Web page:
A month is not enough. This is a period meant to resonate within the culture and stand with purposeful representation. Chinese American history month deserves a month that is not merged with another such as the May APPI month. Both holidays have their own purpose; merging both together defeats the purpose and will possibly mislead generations to come. A month is not enough to respect the longevity of Chinese American contribution to America’s exponential development and growth. Immigrants came to the United States to contribute to the construction of the railway- the exact Transcontinental Railroad that put Washington state on the map. The immigrants endured racial discrimination whilst shedding sweat and blood to build the railroad, yet the Chinese Americans still have not received an acknowledgment of their heritage to respect their efforts. The attempt of Rep. Cindy Ryu to shorten the recognition of Chinese Americans’ history from a month to a day or a week disregards this very contribution. We, as the Chinese American community, are not the only ones advocating for the establishment and passage of the bill. SB 5264 was the only one state’s Commission on Asian Pacific American Affairs signed on to testify in support of; the bill obtained the support of many of the state’s largest school districts, such as the Seattle Public Schools, Bellevue School district, Lake Washington School District, and Tacoma Public School. The bill also has the support of the League of Women Voters of Washington and the Jewish community: both “The Jewish Federation of Greater Seattle” and “the JCRC of the Jewish Federation of Greater Seattle” support this bill. The broad support from many communities will continue to support us to urge equality and the establishment of January as the Americans of Chinese Descent History Month.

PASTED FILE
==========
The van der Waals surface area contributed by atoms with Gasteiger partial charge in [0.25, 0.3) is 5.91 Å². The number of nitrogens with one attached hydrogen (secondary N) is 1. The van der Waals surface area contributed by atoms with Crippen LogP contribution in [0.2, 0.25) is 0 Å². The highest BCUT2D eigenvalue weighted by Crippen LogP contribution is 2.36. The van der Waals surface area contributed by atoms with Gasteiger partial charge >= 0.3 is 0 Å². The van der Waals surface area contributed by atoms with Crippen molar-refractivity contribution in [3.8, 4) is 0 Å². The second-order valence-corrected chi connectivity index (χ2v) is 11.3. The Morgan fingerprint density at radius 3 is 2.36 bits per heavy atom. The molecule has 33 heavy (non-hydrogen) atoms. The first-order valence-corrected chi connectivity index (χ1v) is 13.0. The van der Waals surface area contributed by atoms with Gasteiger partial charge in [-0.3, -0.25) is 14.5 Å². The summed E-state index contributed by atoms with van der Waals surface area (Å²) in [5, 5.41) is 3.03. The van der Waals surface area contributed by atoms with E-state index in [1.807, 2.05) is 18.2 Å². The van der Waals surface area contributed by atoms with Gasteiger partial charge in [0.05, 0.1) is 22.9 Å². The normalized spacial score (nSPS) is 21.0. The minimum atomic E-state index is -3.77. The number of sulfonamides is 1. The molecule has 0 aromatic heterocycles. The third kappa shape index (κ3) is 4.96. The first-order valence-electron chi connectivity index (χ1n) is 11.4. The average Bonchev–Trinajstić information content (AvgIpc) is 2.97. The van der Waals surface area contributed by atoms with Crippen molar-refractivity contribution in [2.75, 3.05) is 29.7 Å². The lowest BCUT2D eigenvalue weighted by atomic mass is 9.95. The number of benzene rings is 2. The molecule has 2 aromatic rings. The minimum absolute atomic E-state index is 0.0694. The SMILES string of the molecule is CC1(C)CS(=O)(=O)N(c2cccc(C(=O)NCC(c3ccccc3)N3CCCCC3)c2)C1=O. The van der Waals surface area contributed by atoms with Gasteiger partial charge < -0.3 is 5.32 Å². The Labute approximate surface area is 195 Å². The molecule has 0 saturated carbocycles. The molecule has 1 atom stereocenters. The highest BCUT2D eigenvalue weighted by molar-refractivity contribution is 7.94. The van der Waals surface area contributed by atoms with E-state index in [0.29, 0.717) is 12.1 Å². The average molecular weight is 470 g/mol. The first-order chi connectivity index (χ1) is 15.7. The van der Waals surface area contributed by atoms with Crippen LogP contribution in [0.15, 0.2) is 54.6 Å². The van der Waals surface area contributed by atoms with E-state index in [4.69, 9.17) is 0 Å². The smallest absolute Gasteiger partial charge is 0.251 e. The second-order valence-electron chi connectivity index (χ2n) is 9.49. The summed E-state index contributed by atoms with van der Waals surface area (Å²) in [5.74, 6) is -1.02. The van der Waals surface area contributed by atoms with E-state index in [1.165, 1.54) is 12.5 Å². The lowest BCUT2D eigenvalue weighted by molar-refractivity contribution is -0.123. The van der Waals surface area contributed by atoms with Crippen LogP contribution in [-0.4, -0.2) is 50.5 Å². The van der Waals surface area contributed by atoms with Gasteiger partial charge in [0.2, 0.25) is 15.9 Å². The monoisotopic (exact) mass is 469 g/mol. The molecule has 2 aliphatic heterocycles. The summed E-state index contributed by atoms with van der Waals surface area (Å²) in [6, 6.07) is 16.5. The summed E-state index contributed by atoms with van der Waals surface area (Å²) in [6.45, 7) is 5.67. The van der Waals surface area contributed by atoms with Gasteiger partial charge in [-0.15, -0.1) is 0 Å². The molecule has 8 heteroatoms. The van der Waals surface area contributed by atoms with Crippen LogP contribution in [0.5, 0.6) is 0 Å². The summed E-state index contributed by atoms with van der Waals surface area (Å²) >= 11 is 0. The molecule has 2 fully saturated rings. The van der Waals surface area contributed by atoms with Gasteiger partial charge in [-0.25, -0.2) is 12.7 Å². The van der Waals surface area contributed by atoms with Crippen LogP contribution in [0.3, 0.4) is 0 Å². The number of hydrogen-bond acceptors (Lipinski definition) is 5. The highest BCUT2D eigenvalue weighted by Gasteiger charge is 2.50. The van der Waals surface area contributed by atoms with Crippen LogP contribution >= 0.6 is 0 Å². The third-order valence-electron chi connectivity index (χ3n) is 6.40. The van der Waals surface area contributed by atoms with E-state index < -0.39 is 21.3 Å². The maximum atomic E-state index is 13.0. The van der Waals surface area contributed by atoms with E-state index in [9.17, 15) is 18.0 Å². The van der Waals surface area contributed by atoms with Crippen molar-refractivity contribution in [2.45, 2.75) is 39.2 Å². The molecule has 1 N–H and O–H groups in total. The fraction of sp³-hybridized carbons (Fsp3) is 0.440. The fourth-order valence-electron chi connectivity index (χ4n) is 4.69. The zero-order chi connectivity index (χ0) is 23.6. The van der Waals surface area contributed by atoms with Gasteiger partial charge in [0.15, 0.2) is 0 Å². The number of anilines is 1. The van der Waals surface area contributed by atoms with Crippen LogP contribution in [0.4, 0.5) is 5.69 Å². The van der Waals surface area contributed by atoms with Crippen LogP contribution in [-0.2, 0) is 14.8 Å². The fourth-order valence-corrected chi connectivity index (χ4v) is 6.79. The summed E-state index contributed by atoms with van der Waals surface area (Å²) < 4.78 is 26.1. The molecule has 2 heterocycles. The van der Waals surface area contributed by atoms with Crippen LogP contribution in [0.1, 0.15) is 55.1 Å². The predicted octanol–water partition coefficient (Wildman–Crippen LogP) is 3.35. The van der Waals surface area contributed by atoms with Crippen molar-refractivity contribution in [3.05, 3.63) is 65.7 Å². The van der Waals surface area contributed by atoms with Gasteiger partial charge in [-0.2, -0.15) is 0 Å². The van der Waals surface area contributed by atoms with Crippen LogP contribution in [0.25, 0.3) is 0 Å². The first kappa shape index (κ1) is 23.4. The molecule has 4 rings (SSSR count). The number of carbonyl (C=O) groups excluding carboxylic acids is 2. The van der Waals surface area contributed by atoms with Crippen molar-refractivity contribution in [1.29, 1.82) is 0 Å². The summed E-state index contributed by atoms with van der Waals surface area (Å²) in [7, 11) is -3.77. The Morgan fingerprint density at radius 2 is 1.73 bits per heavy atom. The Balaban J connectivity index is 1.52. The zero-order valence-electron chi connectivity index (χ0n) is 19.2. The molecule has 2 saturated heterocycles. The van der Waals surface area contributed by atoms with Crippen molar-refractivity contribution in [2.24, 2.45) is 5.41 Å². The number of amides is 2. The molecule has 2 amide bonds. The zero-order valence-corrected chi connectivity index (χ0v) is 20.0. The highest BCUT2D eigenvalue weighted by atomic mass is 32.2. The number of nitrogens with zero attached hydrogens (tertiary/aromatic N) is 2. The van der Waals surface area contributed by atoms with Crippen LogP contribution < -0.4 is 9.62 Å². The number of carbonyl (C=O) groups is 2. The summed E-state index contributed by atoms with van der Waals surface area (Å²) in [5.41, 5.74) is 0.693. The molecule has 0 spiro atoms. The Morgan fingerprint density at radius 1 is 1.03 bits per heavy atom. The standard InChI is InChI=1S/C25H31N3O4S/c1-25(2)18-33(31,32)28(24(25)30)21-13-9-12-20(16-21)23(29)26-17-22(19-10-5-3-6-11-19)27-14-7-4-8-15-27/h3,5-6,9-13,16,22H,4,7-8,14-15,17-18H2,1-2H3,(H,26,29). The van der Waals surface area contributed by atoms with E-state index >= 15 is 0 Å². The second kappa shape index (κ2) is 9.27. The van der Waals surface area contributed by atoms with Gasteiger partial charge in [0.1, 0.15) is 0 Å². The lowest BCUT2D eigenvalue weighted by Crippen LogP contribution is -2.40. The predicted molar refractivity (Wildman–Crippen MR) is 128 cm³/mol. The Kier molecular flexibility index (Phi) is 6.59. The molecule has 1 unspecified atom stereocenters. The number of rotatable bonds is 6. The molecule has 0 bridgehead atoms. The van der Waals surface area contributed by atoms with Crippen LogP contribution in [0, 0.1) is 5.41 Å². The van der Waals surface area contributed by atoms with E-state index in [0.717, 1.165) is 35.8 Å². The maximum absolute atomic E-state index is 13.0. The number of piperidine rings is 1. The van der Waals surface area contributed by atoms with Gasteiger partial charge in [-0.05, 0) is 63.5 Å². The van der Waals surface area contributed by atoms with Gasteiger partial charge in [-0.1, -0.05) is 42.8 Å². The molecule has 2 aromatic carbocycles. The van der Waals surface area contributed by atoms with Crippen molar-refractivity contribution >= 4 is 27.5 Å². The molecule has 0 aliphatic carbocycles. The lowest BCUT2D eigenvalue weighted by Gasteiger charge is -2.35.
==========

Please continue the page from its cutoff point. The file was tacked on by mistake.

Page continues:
We humbly await your response,
Sammi (Yufei) Wang